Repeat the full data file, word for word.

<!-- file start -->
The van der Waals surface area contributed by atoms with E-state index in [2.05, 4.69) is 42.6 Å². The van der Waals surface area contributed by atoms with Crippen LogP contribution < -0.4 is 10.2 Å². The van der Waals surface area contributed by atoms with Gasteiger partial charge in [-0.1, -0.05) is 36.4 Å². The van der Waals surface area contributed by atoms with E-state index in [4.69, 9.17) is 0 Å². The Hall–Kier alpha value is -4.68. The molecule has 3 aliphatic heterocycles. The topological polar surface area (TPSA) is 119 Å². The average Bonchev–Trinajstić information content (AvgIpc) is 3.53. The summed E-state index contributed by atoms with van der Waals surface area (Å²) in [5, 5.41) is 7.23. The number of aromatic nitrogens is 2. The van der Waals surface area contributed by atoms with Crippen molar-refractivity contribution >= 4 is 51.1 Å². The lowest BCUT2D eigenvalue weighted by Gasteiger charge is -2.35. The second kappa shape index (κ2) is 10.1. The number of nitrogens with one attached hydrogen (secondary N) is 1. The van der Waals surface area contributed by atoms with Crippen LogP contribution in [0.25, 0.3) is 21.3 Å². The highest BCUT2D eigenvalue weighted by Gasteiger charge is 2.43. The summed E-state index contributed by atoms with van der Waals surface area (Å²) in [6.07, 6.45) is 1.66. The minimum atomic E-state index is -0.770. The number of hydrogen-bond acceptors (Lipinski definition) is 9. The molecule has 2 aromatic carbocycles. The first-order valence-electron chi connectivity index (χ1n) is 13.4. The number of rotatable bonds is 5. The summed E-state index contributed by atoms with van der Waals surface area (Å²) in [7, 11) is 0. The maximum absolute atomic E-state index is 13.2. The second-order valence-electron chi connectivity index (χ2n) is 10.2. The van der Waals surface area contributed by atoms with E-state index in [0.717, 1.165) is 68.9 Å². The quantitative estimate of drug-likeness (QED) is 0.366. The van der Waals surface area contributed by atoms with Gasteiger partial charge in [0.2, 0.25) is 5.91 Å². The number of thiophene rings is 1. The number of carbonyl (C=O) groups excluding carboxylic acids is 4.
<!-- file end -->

The van der Waals surface area contributed by atoms with E-state index in [2.05, 4.69) is 42.6 Å². The van der Waals surface area contributed by atoms with Crippen LogP contribution < -0.4 is 10.2 Å². The van der Waals surface area contributed by atoms with Gasteiger partial charge in [-0.1, -0.05) is 36.4 Å². The van der Waals surface area contributed by atoms with E-state index in [4.69, 9.17) is 0 Å². The Hall–Kier alpha value is -4.68. The molecule has 3 aliphatic heterocycles. The topological polar surface area (TPSA) is 119 Å². The average Bonchev–Trinajstić information content (AvgIpc) is 3.53. The summed E-state index contributed by atoms with van der Waals surface area (Å²) in [5, 5.41) is 7.23. The number of aromatic nitrogens is 2. The van der Waals surface area contributed by atoms with Crippen molar-refractivity contribution >= 4 is 51.1 Å². The lowest BCUT2D eigenvalue weighted by Gasteiger charge is -2.35. The second kappa shape index (κ2) is 10.1. The number of nitrogens with one attached hydrogen (secondary N) is 1. The van der Waals surface area contributed by atoms with Crippen LogP contribution in [0.25, 0.3) is 21.3 Å². The highest BCUT2D eigenvalue weighted by Gasteiger charge is 2.43. The summed E-state index contributed by atoms with van der Waals surface area (Å²) in [6.07, 6.45) is 1.66. The minimum atomic E-state index is -0.770. The number of hydrogen-bond acceptors (Lipinski definition) is 9. The molecule has 2 aromatic carbocycles. The first-order valence-electron chi connectivity index (χ1n) is 13.4. The number of rotatable bonds is 5. The summed E-state index contributed by atoms with van der Waals surface area (Å²) in [7, 11) is 0. The maximum absolute atomic E-state index is 13.2. The second-order valence-electron chi connectivity index (χ2n) is 10.2. The van der Waals surface area contributed by atoms with E-state index in [0.717, 1.165) is 68.9 Å². The quantitative estimate of drug-likeness (QED) is 0.366. The van der Waals surface area contributed by atoms with Gasteiger partial charge in [0.2, 0.25) is 5.91 Å². The number of thiophene rings is 1. The number of carbonyl (C=O) groups excluding carboxylic acids is 4.